Senior Center, Police Station among projects on tap for West County in 2020

  • The Senior Center in the Masonic building in Shelburne Falls serves residents of Shelburne, Buckland and Ashfield. STAFF FILE PHOTO

  • Engineers will be sharing designs for work on Bridge Street in Shelburne Falls with town officials, residents and business owners in 2020. STAFF FILE PHOTO

  • Finding a tenant or tenants for Heath’s shuttered elementary school is a priority for the town in 2020. STAFF FILE PHOTO

Staff Writer
Published: 1/9/2020 5:45:46 PM

Editor’s Note: This story is part of a series regarding what residents should expect in their communities in 2020. Look for a final story about what to expect in Greenfield in 2020 in Saturday’s edition.

While Shelburne prepares for the completion of its new Police Station in the former Notion to Quilt building and continues talks about what to do concerning its shared Senior Center, officials will also be talking in 2020 about infrastructure upgrades to Bridge Street and how to go about preserving and archiving town records.

Record-keeping

Town Clerk Joe Judd said a big problem with Shelburne and other small towns is that they have records dating back hundreds of years, but don’t have a safe way to store them.

“The town’s records are important assets,” he said. “You can replace a building or a road or highway equipment, but you can’t replace records. Once they’re gone, they’re gone. We have to do this so people can access them in 50 years.”

Judd said he’ll be asking the town to include money in the budget this year to start imaging. It would be a multi-year project.

Infrastructure

Grant writer Linda Overing said the town received a grant to hire an engineer to explore what underground infrastructure needs upgrades, including water and sewer lines and drainage. The engineer will also assess needed repairs to sidewalks and roads.

Overing said engineers will be sharing designs for work on Bridge Street from the Deerfield River to Mechanic Street with town officials, residents and business owners. She said Shelburne already has a grant for improvements from the upper end of Deerfield Avenue to the Bridge Street intersection, so that work will begin when the weather is conducive.

“We’ll need multiple grants for this work,” she said. “We don’t want to do a lot of above-ground work until we’ve done the underground work.”

Police Station

Town officials expect the Police Station will be ready for police to move in as early as mid-February, if there aren’t any delays. Last year, voters approved the purchase of the former Notion to Quilt building at 623 Mohawk Trail for $350,000, and to spend up to $100,000 to convert it into the Police Station.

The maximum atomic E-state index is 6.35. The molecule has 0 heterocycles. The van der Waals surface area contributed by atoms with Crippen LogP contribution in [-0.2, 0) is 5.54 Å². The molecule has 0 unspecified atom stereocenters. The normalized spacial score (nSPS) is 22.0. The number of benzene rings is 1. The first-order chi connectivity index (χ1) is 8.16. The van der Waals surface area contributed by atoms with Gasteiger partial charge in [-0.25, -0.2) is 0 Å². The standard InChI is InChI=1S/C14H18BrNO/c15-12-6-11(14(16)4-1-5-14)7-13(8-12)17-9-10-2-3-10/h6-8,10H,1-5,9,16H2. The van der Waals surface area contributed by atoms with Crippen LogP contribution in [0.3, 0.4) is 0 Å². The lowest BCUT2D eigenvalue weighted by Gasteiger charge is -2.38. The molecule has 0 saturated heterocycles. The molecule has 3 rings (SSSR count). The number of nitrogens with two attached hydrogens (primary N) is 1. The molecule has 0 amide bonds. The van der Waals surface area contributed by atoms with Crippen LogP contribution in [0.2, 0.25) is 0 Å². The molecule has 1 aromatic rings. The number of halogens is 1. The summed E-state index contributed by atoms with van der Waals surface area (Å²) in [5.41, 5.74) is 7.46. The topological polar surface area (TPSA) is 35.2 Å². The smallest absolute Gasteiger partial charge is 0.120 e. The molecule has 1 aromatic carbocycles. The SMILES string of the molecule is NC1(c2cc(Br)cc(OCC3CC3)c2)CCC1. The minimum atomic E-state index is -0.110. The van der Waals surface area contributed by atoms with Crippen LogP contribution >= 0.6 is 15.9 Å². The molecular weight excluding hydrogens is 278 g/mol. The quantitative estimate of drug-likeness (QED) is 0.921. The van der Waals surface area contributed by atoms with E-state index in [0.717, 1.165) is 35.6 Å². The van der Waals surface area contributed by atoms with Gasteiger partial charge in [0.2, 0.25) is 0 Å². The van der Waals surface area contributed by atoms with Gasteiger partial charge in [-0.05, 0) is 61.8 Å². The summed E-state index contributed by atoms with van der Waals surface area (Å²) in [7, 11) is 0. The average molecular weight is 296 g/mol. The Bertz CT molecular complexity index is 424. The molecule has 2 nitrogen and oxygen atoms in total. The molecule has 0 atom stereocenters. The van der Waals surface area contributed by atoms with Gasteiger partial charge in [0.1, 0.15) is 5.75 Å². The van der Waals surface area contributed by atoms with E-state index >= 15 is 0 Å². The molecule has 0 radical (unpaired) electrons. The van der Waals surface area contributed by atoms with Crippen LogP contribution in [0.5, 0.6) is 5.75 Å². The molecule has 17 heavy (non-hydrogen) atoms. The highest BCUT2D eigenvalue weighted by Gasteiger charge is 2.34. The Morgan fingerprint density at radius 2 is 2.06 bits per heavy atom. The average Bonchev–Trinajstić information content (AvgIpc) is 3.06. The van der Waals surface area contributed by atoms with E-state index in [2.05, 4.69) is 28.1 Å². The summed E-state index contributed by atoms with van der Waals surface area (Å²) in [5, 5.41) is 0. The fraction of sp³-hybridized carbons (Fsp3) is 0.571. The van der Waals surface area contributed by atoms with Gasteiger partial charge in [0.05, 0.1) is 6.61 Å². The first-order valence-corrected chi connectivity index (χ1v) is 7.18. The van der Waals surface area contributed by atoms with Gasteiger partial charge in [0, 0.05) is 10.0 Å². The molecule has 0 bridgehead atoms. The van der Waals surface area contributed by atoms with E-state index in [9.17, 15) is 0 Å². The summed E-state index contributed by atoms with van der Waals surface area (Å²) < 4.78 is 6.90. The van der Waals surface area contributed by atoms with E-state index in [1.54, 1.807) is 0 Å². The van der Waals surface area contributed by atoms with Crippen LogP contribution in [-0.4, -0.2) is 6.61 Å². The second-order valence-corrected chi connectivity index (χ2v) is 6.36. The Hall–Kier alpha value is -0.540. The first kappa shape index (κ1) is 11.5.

The article townspeople approved authorizes the Selectboard to take out a 10-year loan for the mortgage. The additional $100,000 for renovations is paying for a new furnace for the building, security doors, electrical upgrades, minor roof repairs, furnishings and two accessible bathrooms. The town has also been applying for grants to offset part or most of the renovation costs.

Town Administrator Terry Narkewicz said Shelburne voters will also have the opportunity at the end of this month to spend a $1 million grant from the MassWorks Infrastructure Program to reconstruct Little Mohawk Road.

Senior Center

A committee continues to meet to discuss options for what to do about the Senior Center, which is shared by Shelburne, Buckland and Ashfield.

Senior Center Expansion Committee Chair Sylvia Smith said a survey sent to center members in November revealed that people overwhelmingly want to expand the center they are in at the Masonic building on Main Street in Shelburne Falls.

Smith said a professional planning coordinator/project manager has been hired and will be presenting its findings this year. She said the committee would like to bring the information to Annual Town Meeting in May, either to discuss the information or possibly vote on whether to buy the building and expand there.

“We’re just entering this phase, so we’ll need to decide who is going to own the building, if that’s what is chosen,” she said.

Smith said discussions are ongoing, and noted that Ashfield’s concern has been that it wants some programming to be located in Ashfield. Some of that has already happened, so she doesn’t see that as a major obstacle.

Heath — Broadband, school arrangements, energy upgrades and grant funding

In neighboring Heath, town officials will continue working on the town’s broadband build-out. Selectboard Chair Brian DeVriese said he expects that will happen by early in 2021, if not by the end of 2020.

DeVriese said finding a tenant or tenants for the town’s shuttered elementary school will also be a priority this year. The town uses the school for meetings and for an after-school program — Heath students currently pay tuition to attend Hawlemont Regional Elementary School — but the town would like to rent space to interested parties.

The town will continue to talk with Hawlemont about regionalization, DeVriese said, instead of tuition. He said that probably won’t happen until at least the fall of 2021, though.

The town will also continue to make progress with some of its Green Community projects, including installing LED lighting, upgrades to insulation in town buildings and obtaining solar-powered heat pumps.

DeVriese said Heath will also be trying to obtain a MassWorks Small Town Rural Assistance Program (STRAP) grant that would provide $1 million for paving roads throughout town. He said the town has been denied funding the last two years, but hopes 2020 will be the year.

Reach Anita Fritz at 413-772-0261, ext. 269 or afritz@recorder.com.




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